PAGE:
Many American universities are seeing a surge in students interested in religion. Compared with the last decade, “there is a greater interest in religion on campus, both intellectually and spiritually," Charles L. Cohen, a professor of history and religious studies at the University of Wisconsin, Madison, told The New York Times.
Dozens of interviews with various universities showed that more students are choosing to live in dormitories where religion and spirituality are a part of the everyday conversation, and some are joining discussion groups that address topics such as what happens after death, The Times reported. In a 2004 study conducted by the Higher Education Research Institute at the University of California, Los Angeles, two-thirds of 112,000 freshmen surveyed said they prayed and nearly 80 percent said they believed in God.
The survey also showed that half the respondents were searching for spiritual growth. Some university officials attribute the surge in religious interest to the prominence of the religious right in politics. Others believe catastrophic events—such as hurricanes, tsunamis and Sept. 11—have caused students to turn more to religion. An increase in evangelical students who now attend secular universities is also a contributing factor.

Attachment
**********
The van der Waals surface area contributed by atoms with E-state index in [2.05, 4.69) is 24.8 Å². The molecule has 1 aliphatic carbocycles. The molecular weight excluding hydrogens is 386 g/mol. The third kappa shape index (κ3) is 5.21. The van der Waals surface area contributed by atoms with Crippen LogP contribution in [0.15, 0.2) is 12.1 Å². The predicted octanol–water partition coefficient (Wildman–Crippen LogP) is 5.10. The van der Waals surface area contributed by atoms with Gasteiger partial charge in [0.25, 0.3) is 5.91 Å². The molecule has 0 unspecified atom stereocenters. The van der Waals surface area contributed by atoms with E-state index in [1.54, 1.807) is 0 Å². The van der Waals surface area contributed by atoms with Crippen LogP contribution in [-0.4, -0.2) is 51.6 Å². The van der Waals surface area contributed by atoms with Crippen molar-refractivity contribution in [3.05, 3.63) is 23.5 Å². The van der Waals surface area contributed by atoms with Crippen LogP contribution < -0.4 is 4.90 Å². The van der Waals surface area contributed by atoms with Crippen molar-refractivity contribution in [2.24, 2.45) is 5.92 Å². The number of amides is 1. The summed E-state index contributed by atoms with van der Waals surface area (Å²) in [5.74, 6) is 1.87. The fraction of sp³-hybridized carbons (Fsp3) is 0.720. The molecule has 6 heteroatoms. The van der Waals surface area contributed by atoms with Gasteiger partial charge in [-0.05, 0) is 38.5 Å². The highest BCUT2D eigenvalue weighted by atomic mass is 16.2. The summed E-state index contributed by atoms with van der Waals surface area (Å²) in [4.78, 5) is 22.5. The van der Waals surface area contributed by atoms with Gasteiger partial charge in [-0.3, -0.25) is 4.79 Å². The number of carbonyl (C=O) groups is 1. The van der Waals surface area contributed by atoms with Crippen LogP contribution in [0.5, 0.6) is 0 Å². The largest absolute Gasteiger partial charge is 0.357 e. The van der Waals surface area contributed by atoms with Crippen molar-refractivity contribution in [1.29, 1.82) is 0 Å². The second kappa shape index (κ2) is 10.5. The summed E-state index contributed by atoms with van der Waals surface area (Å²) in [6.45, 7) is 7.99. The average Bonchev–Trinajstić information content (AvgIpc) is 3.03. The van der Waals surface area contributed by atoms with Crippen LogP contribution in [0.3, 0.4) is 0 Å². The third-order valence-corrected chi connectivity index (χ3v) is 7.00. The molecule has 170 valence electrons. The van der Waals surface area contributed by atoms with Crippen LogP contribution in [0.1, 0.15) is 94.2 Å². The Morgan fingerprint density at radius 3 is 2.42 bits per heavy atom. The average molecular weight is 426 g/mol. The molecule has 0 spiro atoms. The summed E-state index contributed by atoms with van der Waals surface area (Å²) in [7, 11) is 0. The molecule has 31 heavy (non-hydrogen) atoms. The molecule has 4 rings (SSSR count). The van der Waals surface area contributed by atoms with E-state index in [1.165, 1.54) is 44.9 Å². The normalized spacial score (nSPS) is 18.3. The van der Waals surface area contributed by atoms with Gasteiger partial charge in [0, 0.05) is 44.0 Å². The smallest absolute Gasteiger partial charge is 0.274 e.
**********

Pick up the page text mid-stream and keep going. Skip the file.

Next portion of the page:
Although some sociologists say there hasn't been enough research to proclaim that students' attitudes toward religion have dramatically changed, others say there has been a noticeable shift.
“All I hear from everybody is yes, there is growing interest in religion and spirituality and an openness on college campuses,” said University of Notre Dame sociology professor Christian Smith. “Everybody who is talking about it says something seems to be going on.”
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